Tag Archives: ecuador

An American Thanksgiving

23 Nov

Tomorrow will be the first time in four years that I celebrate Thanksgiving in the United States. The last three were spent in South America–first in 2008 at 16,000 feet above sea level on an extinct volcano in central Ecuador, later in 2009 with some Argentine milanesas at a new friend’s house, and lastly in 2010 at a pot luck dinner filled with expats and a few Argentinians. I remember the first year abroad, winding down the day alone at the hotel and realizing that it was Thanksgiving. At first it hadn’t even dawned on me, and with no media reminding me of the date, and no family or friends around who were also celebrating it, I simply went along as if it was a normal day. Later in the week a few of the volunteers got together and made a dinner, making up for the lack of family.

The next year I was in Argentina as a newbie, and though I’d just met a girl named Tamara, she invited me over to her house with her sister and friends for dinner. They made what they knew best–milanesas, as well as some other vegetables and fixings. We had some wine and because it was a beautiful spring night, we sat outside late into the night, something I’d never thought possible on Thanksgiving. I still had to work that day and it was depressing being on GChat while no one else was, so the day dragged on until the dinner. I still had work in the morning, so I had to bow out of the conversation around 12:30 am, while everyone else was still going strong.

The next year an American friend invited me to a coworker’s apartment for a joint pot luck dinner, where foreigners from all over the world (and even a few Argentinians) were meeting up. Everyone was in their mid-20’s-30’s and it was a refreshing mix of familiar accents and stories. This year I’m finally back in the U.S. and I’m thankful to be with family and old traditions. Like so many Thanksgivings past, we’ll be waking up at the crack of dawn to drive down to Brooklyn, New York and my grandma’s apartment. Later on we’ll probably head in to Manhattan with my dad and cousins to go out in the Village. I hope you have a happy Thanksgiving too.


Sunday is Family Day

17 Jul

My first year in Latin America was spent in Ecuador, and nearly every Sunday was a day of suffering, in which the fact that I was so far away and estranged from my family was only emphasized by the other families all together and having fun. Sunday in Latin America is a family day, and the streets can often be found empty, with only tourists and potential thieves walking around looking for trouble. People have big family lunches or head out as a group, and as a lonely foreigner, it can be a difficult and boring day. Not much is open and without other friends in similar situations, it gets you down.

Buenos Aires was different because it was such a large city that you could always find something going on. Likewise, there are many transplants living there, not only from the interior of the country, but from all over the world as well. Therefore, the last two years in Latin America weren’t defined by depressing Sundays. On the contrary, it was just another day in the week–one which had to be appreciated as a day off, even though Monday would loom in the shadows. However, the idea of family would always be present on that day, and I did my best with a weekly Sunday night Skype phone call with my parents. Though I was usually tired and in no mood for a phone call by Sunday night, it was a little tradition that we had, and if my brother and sister were around they would say hello as well.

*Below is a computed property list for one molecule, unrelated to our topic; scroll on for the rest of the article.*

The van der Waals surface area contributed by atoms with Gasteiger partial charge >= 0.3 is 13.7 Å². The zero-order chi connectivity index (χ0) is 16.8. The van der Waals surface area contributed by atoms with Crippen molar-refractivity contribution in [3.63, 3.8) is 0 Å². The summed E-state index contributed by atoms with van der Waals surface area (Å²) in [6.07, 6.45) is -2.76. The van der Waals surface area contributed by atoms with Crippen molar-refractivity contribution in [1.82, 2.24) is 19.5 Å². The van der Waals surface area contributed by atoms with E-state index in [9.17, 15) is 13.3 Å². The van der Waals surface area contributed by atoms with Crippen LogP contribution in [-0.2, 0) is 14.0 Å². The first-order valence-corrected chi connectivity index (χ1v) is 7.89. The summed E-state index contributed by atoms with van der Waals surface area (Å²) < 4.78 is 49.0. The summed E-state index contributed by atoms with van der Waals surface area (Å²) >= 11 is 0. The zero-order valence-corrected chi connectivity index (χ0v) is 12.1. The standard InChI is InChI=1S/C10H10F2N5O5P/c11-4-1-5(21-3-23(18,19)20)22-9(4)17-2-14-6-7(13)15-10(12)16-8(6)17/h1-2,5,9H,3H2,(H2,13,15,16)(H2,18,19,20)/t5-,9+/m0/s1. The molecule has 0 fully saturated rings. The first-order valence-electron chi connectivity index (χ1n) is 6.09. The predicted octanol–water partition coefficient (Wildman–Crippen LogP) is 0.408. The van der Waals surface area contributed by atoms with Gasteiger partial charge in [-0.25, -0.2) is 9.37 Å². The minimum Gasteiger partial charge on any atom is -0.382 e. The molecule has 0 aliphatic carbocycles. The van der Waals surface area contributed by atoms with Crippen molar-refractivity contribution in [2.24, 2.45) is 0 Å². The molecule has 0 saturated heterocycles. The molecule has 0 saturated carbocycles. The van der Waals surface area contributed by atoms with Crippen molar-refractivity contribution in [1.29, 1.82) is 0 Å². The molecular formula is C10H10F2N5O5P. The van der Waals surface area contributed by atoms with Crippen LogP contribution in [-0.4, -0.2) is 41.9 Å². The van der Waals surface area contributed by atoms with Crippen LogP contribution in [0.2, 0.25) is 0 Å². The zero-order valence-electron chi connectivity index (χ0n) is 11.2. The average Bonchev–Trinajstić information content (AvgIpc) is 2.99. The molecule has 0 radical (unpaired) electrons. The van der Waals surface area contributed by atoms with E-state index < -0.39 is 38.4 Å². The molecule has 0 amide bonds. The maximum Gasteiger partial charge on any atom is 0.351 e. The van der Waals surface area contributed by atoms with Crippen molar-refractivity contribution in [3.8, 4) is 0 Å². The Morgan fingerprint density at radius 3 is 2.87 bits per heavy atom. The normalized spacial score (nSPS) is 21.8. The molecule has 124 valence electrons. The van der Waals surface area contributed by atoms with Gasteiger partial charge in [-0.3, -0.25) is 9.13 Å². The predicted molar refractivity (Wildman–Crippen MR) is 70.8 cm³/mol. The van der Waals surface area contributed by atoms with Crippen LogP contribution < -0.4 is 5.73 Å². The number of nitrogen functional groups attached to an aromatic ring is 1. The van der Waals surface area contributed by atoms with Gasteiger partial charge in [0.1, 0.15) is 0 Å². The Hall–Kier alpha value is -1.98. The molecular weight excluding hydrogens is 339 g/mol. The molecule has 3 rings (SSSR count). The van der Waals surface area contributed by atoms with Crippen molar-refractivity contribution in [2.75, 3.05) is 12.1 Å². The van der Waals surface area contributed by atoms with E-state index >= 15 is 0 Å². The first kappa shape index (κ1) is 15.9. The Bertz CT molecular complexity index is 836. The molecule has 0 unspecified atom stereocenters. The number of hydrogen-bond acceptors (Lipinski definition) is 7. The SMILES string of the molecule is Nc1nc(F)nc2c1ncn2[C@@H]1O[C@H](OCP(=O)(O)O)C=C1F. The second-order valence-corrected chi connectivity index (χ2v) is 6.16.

There were only a handful of times in the last three years when we didn’t have a Sunday night Skype call, and that would usually be because one of us was out of town. Rarely would I cancel because I was out doing something else, and in fact I most often would have the phone call define my day. No matter what I was doing I would tell my friends that I’d have to be back later on for the call. Vero would often ask me on a Monday if I spoke to my parents and as always they would have told me to say hello for them. Once in a blue moon we would be off on our times and make up for a call the following Monday or Tuesday, but that was wishy washy, just like the signal we would usually have. If I was in a certain corner of the apartment the call could be dropped or we would have a delay.

Yesterday my old friends from high school and college came over for a welcome home barbecue, and it was great to see them all again. But today was family day, and for the first time in nearly two years I was home for it. Nothing special happened–with just my parents we checked out a new shopping complex a few towns over. Even though the country is in a recession, you wouldn’t be able to tell by the brand new stores popping up everywhere and the shopaholics throwing away their green bills. My dad tells me that’s more of a development in the last year, however.

For once I was able to just be with the family and not have to worry about finding a friend to hang out with today, just searching for a way to kill the spare time between Saturday night and work on Monday morning. So you often take the good with the bad, and if reverse culture shock is a symptom of coming home, at least I can also take a simple day with the family as par for the course. After three years of gallivanting around South America, I’m okay with that.

Time In

22 Jun